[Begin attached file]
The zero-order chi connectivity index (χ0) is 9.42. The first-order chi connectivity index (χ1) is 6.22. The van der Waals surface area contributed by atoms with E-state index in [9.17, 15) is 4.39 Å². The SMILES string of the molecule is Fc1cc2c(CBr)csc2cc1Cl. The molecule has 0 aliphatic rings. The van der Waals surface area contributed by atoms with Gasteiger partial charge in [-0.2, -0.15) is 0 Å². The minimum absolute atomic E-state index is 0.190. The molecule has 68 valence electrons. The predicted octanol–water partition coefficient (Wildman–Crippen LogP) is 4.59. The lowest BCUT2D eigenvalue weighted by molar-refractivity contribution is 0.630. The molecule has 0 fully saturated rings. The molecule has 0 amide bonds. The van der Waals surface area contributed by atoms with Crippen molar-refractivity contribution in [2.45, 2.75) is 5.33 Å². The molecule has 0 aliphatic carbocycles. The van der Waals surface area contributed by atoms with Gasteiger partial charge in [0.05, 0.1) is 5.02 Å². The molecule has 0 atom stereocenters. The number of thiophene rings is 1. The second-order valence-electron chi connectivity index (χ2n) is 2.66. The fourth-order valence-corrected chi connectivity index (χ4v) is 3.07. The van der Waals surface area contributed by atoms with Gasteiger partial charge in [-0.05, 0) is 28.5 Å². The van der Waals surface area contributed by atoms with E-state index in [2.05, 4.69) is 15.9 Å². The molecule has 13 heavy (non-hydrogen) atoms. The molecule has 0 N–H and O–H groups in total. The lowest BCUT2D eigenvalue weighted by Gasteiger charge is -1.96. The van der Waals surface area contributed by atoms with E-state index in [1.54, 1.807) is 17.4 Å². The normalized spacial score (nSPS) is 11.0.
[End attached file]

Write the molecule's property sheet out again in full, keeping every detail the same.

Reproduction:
The zero-order chi connectivity index (χ0) is 9.42. The first-order chi connectivity index (χ1) is 6.22. The van der Waals surface area contributed by atoms with E-state index in [9.17, 15) is 4.39 Å². The SMILES string of the molecule is Fc1cc2c(CBr)csc2cc1Cl. The molecule has 0 aliphatic rings. The van der Waals surface area contributed by atoms with Gasteiger partial charge in [-0.2, -0.15) is 0 Å². The minimum absolute atomic E-state index is 0.190. The molecule has 68 valence electrons. The predicted octanol–water partition coefficient (Wildman–Crippen LogP) is 4.59. The lowest BCUT2D eigenvalue weighted by molar-refractivity contribution is 0.630. The molecule has 0 fully saturated rings. The molecule has 0 amide bonds. The van der Waals surface area contributed by atoms with Crippen molar-refractivity contribution in [2.45, 2.75) is 5.33 Å². The molecule has 0 aliphatic carbocycles. The van der Waals surface area contributed by atoms with Gasteiger partial charge in [0.05, 0.1) is 5.02 Å². The molecule has 0 atom stereocenters. The number of thiophene rings is 1. The second-order valence-electron chi connectivity index (χ2n) is 2.66. The fourth-order valence-corrected chi connectivity index (χ4v) is 3.07. The van der Waals surface area contributed by atoms with Gasteiger partial charge in [-0.05, 0) is 28.5 Å². The van der Waals surface area contributed by atoms with E-state index in [2.05, 4.69) is 15.9 Å². The molecule has 13 heavy (non-hydrogen) atoms. The molecule has 0 N–H and O–H groups in total. The lowest BCUT2D eigenvalue weighted by Gasteiger charge is -1.96. The van der Waals surface area contributed by atoms with E-state index in [1.54, 1.807) is 17.4 Å². The normalized spacial score (nSPS) is 11.0.